Tuesday marks the annual celebration of Mardi Gras, and for many people that means beads, hurricane drinks and a big party in New Orleans. Mardi Gras’ roots actually lie in the Catholic calendar, however, and it is considered the last big celebration before Lent begins on Ash Wednesday.
Mardi Gras occurs the last day before the beginning of Lent, a roughly six-week period of fasting and repentance leading up to Easter. Traditionally, Mardi Gras was celebrated by Christians by eating the last of their rich foods before that long period of discipline and repentance, giving the holiday its name, which translates from French to “Fat Tuesday.” Rich foods including eggs, meats, oils and butter were traditionally prohibited during the 40 days of Lent.
Mardi Gras is considered to be the pinnacle of what is known as the Carnival season. Carnival refers to the several weeks between Epiphany, which occurs on Jan. 6, and Mardi Gras. Epiphany -- also known as Twelfth Night and Three Kings Day -- kicks off the Carnival season, which consists of weeks of parties leading up to Mardi Gras. In earlier times, the Rome Carnival was a major factor in the development of dance, theater and music. Carnival celebrations now take place in cities all over the world, including New Orleans, Rio de Janeiro and Venice.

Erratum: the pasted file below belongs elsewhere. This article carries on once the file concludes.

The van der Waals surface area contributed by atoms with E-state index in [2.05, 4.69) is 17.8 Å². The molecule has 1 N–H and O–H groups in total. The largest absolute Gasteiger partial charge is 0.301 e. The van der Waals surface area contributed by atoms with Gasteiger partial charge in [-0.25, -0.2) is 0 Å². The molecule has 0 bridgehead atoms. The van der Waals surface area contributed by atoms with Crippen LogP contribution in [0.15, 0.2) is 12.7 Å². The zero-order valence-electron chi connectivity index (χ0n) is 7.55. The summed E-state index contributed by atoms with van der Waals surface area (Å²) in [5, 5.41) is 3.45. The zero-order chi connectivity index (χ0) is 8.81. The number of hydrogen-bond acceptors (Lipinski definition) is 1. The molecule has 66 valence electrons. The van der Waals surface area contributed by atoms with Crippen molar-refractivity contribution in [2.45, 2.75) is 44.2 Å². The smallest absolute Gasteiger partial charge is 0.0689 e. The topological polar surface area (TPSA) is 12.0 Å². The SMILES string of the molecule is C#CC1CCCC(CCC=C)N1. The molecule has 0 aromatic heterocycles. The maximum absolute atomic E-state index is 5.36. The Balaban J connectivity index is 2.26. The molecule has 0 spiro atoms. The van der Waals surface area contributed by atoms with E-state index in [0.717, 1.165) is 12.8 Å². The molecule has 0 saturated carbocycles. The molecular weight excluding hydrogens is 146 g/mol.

Due to the holiday’s roots in Catholicism, the official colors of Mardi Gras were chosen to reflect a variety of values; purple as a symbol of justice, green representing faith and gold as a symbol of power. The name “Fat Tuesday” also stemmed from the tradition of slaughtering and feasting upon a fattened calf on the last day of Carnival. Other names for the holiday include Shrove Tuesday, coming from “to shrive” or hear confessions, and Pancake Tuesday, originating from the custom of making pancakes to use up fat, eggs and dairy before Lent begins.